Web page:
Some days the writing flows like a mountain stream after the rain. Other days it’s an annoying, drippy faucet. Marketing is alternately a pleasure and sheer torture. Doing events when people turn up is a delight. The ones where I sit at a table alone are agony.

So basically, this dream is a lot like . . . life. Good days, bad days, mediocre-nothing-happening days.

But the upshot is, even on the bad days, this is still my dream and my passion. Stepping into the world of my characters remains one of my very favorite things to do. And hearing from readers who have been touched in some way by the stories I’m blessed to write . . . well, that’s pure gold.

I think, when you love doing something, the hard stuff that comes with it is a price you don’t mind paying. I don’t know how long this writing gig will last. But I do know that I’ll keep telling stories as long as God keeps giving me joy in the process.


Appalachian Thursday–People Like These


That’s my new alternator in the box at the gentleman’s elbow. Never so happy to see a car part!

Yesterday we returned from a trip home to West Virginia. A trip that didn’t go QUITE the way we planned!

Everything was on track until we passed through Rock Cave, WV, and I noticed the bright red battery light on the dashboard. Uh-oh. My husband checked the manual and it basically said, “Hie thee to an auto shop.”

Or something like that.

It was Sunday evening so we went on to the farm, shut off the engine, and asked my brother to make sure the car would start before he left for work in the morning. It did. So we went to the nearest Auto Advantage, 20 minutes away. They ran diagnostics and said everything was fine, but our battery was getting old. Well then. How about a new one? Carl hooked us up–only that didn’t make the battery light go off. Uh-oh.

Next stop was Tennerton Auto Service where Joe checked under the hood and confirmed our worst fears–the alternator was shot. If we could find one, he’d install it–today or maybe tomorrow. Uh-oh. I had appointments to keep!

Back to our buddy Carl who did NOT have the right alternator. Neither did several other places he kindly checked for us. Finally, he called Rick at Fisher Auto Parts (the competition) and they said they’d could get one by 2 p.m. At Fisher, we paid for the part and pondered how to get everything together in one place for possible installation that afternoon (as we drove around, using up our new battery, which was NOT being recharged by an alternator!).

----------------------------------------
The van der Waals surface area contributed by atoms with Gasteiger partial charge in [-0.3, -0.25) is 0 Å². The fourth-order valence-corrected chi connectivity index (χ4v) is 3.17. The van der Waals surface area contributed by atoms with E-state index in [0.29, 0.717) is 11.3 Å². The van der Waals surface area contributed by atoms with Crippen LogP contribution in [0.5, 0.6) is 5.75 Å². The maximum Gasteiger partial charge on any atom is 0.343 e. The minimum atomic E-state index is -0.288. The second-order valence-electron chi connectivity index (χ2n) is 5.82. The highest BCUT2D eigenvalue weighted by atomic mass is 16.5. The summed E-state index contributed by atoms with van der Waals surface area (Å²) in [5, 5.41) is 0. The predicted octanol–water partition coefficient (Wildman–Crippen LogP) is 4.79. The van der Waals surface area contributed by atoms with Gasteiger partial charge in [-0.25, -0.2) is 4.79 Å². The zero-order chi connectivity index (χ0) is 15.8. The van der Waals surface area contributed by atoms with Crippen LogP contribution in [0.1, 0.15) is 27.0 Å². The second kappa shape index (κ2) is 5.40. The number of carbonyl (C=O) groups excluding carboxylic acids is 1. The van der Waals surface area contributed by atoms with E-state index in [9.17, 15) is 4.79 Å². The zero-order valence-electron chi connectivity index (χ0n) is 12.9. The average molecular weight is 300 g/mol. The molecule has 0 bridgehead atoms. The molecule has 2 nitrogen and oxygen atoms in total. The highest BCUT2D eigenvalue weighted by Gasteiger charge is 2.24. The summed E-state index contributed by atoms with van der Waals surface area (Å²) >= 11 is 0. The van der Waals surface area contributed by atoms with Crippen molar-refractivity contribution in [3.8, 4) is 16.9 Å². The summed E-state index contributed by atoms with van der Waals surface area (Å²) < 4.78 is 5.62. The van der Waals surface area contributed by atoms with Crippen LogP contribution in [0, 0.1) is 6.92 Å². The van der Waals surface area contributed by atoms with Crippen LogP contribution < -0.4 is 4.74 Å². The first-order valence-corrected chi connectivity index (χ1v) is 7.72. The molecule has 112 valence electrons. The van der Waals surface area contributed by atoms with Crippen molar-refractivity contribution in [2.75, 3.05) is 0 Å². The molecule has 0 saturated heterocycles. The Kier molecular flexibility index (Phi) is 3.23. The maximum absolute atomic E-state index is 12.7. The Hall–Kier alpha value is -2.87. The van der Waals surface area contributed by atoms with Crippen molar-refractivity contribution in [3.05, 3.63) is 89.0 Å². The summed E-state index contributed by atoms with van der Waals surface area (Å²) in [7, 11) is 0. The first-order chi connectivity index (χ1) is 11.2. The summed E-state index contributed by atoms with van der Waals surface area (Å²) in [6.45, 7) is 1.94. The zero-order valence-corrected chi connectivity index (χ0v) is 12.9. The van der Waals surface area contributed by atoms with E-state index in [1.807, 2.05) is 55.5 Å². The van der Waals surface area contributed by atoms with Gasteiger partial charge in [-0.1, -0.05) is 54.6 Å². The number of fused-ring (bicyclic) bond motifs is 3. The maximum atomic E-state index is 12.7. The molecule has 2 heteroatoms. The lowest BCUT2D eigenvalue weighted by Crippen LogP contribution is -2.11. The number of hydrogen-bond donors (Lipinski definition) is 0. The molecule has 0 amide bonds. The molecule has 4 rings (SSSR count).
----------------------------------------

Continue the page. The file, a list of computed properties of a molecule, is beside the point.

No problem. They’d deliver the new part. I gave Rick a hug.

So we spent some quality time at the farm walking the dog and having lunch until it was time to go back to Tennerton Auto. I walked in, sat down, and within five minutes here came my alternator. (So shiny!) Joe and Juanita chatted with me about the state of the Mountain State and our families and health care and finally I broached the burning question. Would the car be fixed today? Sure thing. Come back before five.

My mom and Jean picked me up and we went back to the farm for a leisurely afternoon of porch sitting and story telling (practically a sporting event in WV). Then back to Tennerton where Joe and Juanita had me all set to go.

Less than 24 hours after that blasted light came on, we had a new battery, a new alternator, and a car that’ll likely go another 90,000 miles.

And here’s the lesson:  There was a point on Monday morning when I could have easily burst into tears. My plans were in shreds, my car was dying, and if God loved me he wouldn’t let my attempts to take care of my family be ruined. I just wanted to hook up Mom’s new computer and take Dad to his doctor’s appointment. (And cook for my brother–I have a notion he needs someone to feed him.)

But God had something else in mind. Instead of me swooping in to be a help, I was helped at every turn. My husband hung in there with me all day. Carl at Auto Advantage didn’t quit making calls until he found me an alternator. Rick and his guys at Fisher Auto Parts got me the part and delivered it. Joe and Juanita at Tennerton Auto Service not only fixed my car, but treated me like family come to visit. And Mom, instead of getting her computer running, ferried me around like the old days.

God surely does love me. So much so, that he let me face a challenge that reminded me of how miracles often look a lot like mundane problems being solved by good people taking care of each other.

Jim, Daniel, Mom & Jean, Carl, Rick, Joe & Juanita–thanks for being angels disguised as regular folks.


The day my left hand went numb

handIt’s my anniversary.

Not of my birth or my wedding, but of my stroke. On April 15, 2016, I went to work like usual and as I was addressing an envelope at my desk I . . . fell out. You can read about that experience HERE.

In that post, I mentioned that having a stroke is the sort of life event that would continue to echo through my life for a long time. And it has. But not as expected (because what EVER happens the way you expect??).

At the time, I felt certain having a stroke would be some sort of watershed moment. There would be a definite before and after. Not so much. Basically, after my week-long recovery (translation: laying around letting friends and family spoil me), my life picked up where I left off on the 15th.